Recenzja EP – The Manc Review
Trupa Trupa are an alternative psychedelic, garage rock band from Gdansk, Poland. Having released an EP in English in August 2010, Trupa Trupa have all the ingredients and talent to be a success overseas. What’s impressive about Trupa Trupa is how their raw songs give the retro sounds of the 60s and the grungy-post-punk sounds of the early oo’s a fresh, Indie make-over.
With Grzegorz Kwiatkowski on vocals/guitars, Wojtek Juchniewicz on bass, Tomek Pawluczuk on drums and Rafał Wojczal on keyboards, Trupa Trupa are cool personified. They are the kind of band which effortlessly switches from oscillating riffs likened to The Rolling Stones and Caged The Elephant before bouncing back with more energised post-punk riffs.
They are a free-spirited band, whose wanderlust riffs yank and reverberate around the psychedelic swirls. With “Marmalade Sky”, you really hear how those farfisa wonky notes add that classic 60s,psychedelic, groovy vibe. It’s a robust stomper, whose farfisa tones dodge beneath the crashing and preening riffs. With its heavy, rolling bass and mercurial vocals “Marmalade Sky” is an edgy number, which is loosened by the dippy, lolly-pop psychedelia.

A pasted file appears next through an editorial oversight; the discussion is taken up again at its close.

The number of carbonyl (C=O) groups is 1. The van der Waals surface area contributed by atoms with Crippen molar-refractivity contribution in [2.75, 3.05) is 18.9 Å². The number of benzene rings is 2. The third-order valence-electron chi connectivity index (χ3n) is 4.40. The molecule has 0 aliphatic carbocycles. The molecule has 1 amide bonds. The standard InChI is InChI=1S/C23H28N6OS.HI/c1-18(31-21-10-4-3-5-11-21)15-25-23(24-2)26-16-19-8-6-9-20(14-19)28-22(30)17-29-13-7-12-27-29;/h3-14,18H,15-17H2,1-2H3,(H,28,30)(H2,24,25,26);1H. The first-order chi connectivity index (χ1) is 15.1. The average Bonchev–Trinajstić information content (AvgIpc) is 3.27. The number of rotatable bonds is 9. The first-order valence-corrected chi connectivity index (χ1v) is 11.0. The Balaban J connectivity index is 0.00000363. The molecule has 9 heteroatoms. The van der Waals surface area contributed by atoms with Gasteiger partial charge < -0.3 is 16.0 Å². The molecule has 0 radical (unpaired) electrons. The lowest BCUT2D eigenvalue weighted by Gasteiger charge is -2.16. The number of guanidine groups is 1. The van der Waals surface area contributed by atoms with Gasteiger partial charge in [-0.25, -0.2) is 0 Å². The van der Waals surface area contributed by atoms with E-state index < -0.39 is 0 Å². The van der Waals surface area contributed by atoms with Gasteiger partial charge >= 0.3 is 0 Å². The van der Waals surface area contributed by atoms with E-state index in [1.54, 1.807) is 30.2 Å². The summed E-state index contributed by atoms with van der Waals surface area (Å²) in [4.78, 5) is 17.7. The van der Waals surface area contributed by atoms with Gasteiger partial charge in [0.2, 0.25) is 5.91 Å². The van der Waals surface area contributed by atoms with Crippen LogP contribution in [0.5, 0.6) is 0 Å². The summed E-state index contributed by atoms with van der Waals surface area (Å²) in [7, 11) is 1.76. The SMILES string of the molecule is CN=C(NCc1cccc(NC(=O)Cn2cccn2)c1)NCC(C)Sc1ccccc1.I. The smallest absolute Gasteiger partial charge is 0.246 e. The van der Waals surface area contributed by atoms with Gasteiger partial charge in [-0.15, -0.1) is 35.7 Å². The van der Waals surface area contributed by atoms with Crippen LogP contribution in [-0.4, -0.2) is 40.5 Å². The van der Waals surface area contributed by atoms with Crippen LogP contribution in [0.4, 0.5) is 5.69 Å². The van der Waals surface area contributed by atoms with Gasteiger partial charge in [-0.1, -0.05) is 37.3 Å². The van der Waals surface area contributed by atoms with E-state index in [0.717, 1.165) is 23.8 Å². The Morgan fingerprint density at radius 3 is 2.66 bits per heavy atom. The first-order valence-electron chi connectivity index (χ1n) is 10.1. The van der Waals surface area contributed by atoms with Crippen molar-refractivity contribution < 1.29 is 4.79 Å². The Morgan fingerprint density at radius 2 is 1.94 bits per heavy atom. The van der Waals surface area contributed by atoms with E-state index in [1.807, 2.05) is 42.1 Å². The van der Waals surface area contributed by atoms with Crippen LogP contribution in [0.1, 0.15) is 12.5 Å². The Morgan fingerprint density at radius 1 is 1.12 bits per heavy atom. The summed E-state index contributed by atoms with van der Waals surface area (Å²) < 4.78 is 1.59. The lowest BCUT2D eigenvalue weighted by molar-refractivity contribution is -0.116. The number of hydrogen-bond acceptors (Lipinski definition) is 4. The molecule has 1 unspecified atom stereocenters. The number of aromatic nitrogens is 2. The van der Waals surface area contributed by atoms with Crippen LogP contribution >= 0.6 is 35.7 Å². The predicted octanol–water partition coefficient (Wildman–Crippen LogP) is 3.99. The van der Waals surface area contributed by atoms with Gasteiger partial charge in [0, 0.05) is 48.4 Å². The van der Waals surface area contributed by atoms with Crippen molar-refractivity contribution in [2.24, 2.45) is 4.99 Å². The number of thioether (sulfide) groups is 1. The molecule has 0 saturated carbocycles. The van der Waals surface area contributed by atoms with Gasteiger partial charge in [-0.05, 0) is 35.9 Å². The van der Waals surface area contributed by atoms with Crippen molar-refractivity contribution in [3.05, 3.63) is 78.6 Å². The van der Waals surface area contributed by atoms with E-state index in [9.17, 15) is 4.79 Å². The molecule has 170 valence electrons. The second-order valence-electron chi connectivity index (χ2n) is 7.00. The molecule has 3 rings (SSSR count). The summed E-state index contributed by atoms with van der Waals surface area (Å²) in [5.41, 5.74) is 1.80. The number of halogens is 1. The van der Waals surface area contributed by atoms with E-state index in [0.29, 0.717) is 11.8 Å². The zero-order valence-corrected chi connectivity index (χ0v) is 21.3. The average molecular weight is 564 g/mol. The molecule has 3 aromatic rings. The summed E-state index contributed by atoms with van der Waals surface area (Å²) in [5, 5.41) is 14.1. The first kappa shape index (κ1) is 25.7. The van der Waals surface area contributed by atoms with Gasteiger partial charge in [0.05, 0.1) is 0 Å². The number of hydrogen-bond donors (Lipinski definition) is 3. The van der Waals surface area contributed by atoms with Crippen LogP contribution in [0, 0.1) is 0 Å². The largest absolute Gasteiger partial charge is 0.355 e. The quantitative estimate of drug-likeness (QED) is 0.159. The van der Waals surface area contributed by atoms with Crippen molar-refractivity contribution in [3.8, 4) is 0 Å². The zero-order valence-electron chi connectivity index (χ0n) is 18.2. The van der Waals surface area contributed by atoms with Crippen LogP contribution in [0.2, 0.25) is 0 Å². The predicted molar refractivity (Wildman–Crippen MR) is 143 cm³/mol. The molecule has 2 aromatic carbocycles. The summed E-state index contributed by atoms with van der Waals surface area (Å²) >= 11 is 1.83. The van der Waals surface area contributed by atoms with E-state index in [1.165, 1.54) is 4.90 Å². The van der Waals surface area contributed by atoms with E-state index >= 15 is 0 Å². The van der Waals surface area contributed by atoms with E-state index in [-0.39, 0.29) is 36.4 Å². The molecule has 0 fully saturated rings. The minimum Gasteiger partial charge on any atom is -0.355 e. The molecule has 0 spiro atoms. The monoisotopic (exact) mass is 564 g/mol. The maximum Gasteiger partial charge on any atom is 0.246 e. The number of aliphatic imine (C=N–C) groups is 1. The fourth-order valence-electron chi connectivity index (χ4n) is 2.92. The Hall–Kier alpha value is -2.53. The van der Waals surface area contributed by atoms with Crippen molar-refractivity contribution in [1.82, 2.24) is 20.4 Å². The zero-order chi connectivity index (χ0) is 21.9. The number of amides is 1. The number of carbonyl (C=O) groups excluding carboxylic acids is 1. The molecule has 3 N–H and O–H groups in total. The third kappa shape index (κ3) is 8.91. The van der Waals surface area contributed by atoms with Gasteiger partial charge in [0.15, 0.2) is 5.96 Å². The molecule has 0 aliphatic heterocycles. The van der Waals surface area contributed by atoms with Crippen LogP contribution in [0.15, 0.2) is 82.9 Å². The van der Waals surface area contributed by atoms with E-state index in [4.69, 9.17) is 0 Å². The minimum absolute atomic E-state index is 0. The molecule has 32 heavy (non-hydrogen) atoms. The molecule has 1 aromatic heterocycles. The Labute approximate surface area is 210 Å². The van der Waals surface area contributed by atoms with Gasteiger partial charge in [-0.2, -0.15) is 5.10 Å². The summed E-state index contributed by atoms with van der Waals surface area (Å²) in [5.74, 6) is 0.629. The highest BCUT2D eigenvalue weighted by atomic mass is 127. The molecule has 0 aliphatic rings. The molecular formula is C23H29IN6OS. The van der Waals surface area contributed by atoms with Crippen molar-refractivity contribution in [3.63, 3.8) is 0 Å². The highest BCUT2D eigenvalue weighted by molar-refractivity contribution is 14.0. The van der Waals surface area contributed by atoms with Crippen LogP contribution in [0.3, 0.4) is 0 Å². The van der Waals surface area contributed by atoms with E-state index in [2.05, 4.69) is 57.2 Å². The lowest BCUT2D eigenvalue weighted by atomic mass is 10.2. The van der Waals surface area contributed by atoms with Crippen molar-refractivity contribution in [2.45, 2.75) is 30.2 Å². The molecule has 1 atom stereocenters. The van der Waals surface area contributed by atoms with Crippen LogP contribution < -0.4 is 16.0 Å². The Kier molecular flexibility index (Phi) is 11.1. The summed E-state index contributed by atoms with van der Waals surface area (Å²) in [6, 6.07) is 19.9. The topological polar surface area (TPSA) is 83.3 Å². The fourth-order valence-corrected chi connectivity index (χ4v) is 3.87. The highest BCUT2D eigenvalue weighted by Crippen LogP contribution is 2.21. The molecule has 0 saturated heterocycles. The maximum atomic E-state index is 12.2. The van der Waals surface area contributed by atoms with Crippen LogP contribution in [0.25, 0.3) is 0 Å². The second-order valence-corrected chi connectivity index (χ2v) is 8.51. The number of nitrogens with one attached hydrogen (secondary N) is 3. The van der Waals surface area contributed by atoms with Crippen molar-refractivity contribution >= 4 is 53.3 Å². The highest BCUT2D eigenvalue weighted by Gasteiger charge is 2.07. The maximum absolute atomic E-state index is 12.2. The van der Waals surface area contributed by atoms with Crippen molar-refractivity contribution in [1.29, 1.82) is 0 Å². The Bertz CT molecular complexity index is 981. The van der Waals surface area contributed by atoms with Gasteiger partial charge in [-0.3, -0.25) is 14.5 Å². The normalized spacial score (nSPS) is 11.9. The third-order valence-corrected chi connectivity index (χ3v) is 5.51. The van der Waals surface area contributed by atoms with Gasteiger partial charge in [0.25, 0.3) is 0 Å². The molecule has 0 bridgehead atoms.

Likewise,“Leather Jesus” is an infectious song, which again illustrates Trupa Trupa’s skill at crafting a duality of thick and raw, staccato riffs. Synchronised with shaker percussions, it’s the zig–zag bass that pulls the song with a brisk pace. Along with singular drum stomps, “Leather Jesus” fuels with a sinewy determination. It’s also a song whose garage murkiness is modified through the quirky, poetic lyrics and engaging vocals, hallmarking “Leather Jesus” very much an original song.
Despite their fluency in English, Trupa Trupa have equally produced songs in their native Polish. Songs such as “Koszula w Kwiaty” and “Opór” are a testament that despite the language difference, Trupa Trupa a very much a musically accomplished band. Remaining rooted in their psychedelic, garage origins “Koszula w Kwiaty” twists and staggers with its crunchy riffs in juxtaposition against the sedated farfisa tones. What’s impressive about “Koszula w Kwiaty” is the fierce guitar interludes, that rotates, quivers and reverberates with its angular riffs, cutting to the core of the song.
Again, with “Opór”, you see how Trupa Trupo excel at drawn out intros and whose high standard is prolonged throughout. Despite it’s Kula Shaker-esque vocals, “Opór” remains loyal to post-punk with its crunchy, scratchy, suspended riffs, likened to early Sonic Youth. It’s also a song whose understated cymbals crash against the curling riffs building towards the frenzied crescendo, cementing “Opór” as a raw, adrenaline infused song.